The Minor Planet Bulletin

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The Minor Planet Bulletin is the journal for almost all amateurs and even some professionals for publishing asteroid photometry results, including lightcurves, H-G parameters, color indexes, and shape/spin axis models. It is considered to be a refereed journal by the SAO/NASA ADS. All MPB papers are indexed in the ADS.

Print subscriptions are no longer available to individuals. Institutions (e.g., college libraries) can still obtain print copies via a special subscription. See details in MPB 37-4 or contact the editor, Richard Binzel.

Annual voluntary contributions of $5.00 or more in support of the publication are welcome.
Please send a check, drawn on a U.S. bank and payable in U.S. funds, to "Minor Planet Bulletin" and send it to:

Minor Planet Bulletin
c/o Melissa Hayes-Gehrke
UMD Astronomy Department
1113 PSC Bldg 415
College Park, MD 20742

Authors Guide and Word Templates   (v.3.0: updated 2024 February 2)
The ZIP file contains the Authors Guide PDF as well as a "starter" paper in Word 2007+ (DOTX).
Those using Word 97 (DOC/DOT) are encouraged to download OpenOffice and convert their files to the most recent Word format (DOCX).
Please read this updated guide since there are a number of changes from previous guides.
  • A new, optional, table is available for those wanting to include physical and discovery information
    in a more accessible way.
    See the announcement in Minor Planet Bulletin 51-2.
  • The Pts column is no longer required and has been removed from the template for the standard table
    to allow more room for the other columns.
  • The phase column should have only two values: for the first and last date in the range.
    If the phase reaches an extrema between those dates, put an asterisk before the first value. For example,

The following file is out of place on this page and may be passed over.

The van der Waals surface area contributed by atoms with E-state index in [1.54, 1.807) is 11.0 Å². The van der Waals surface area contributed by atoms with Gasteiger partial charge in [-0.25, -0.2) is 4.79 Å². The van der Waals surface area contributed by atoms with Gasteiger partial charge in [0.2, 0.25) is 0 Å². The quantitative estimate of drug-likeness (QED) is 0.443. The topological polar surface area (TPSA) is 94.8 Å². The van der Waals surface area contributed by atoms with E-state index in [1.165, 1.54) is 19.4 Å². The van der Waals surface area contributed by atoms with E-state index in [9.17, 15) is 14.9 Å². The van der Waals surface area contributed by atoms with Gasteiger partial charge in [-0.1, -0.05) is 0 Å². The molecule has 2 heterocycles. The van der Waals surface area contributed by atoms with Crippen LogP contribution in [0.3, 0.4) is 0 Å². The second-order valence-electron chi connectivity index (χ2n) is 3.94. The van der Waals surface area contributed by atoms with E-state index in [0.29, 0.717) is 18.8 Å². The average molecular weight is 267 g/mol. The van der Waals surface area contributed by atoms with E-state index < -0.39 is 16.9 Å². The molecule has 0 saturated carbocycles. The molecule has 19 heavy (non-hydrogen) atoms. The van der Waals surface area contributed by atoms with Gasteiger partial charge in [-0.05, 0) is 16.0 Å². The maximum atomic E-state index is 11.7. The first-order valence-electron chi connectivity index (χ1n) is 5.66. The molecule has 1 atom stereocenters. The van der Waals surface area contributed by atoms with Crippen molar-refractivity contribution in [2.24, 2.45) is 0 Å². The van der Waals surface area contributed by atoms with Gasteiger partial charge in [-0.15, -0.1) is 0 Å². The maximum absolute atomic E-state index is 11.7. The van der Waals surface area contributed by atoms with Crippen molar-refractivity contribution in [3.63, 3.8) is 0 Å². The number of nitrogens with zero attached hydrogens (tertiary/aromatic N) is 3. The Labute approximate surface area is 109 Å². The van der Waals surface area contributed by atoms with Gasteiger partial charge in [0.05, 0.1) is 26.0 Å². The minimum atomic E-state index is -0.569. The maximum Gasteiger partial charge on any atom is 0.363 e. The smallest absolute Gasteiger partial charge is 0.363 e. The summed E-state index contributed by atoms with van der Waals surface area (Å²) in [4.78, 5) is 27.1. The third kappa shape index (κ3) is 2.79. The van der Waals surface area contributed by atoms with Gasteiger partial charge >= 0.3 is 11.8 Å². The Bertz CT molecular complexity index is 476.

• Use semicolons to separate names in the references section. For example:
       Smith, J.J.; Jones, A.A. (2019).
    This also applies if using several references to the same author in the text. For example:
    "This asteroid was observed at three previous apparitions (Jones, 2015; 2017; 2018)..."

Cumulative Index to Volumes 1-45
Cumulative Asteroid Lightcurve Index (Volumes 1 through 51-2)

Search for
Published between    

Issues for the upcoming quarter-year are released on about the 21st of March, June, September, and December. Full issues and individual papers from vol 1 (1973) to present are available via links on this page.

Important: If the ADS bibcode and "Download PDF" links are missing for the latest issue, it is because the ADS has not processed the files. The links will be made available after the ADS processes the files.
If the "Download PDF" link is visible and there is no PDF available, clicking the link will download an arbitrary page. We are working with ADS to make sure all papers are available and, if not, being able to diasable the link. The "Download Full Issue" link does retrieve the correct file.

Vol 1-7 run Jul-Jun. Vol 8-present run Jan-Dec. Only papers indexed in the ADS are included. Earlier volumes often contain more papers than listed here. It's recommended to download the full issue in vol 1-9.

Volume 51 (2024)

Volume 50 (2023)

Volume 49 (2022)

Volume 48 (2021)

Volume 47 (2020)

Volume 46 (2019)

Volume 45 (2018)

Volume 44 (2017)

Volume 43 (2016)

Volume 42 (2015)

Volume 41 (2014)

Volume 40 (2013)

Volume 39 (2012)

Volume 38 (2011)

Volume 37 (2010)

Volume 36 (2009)

Volume 35 (2008)

Volume 34 (2007)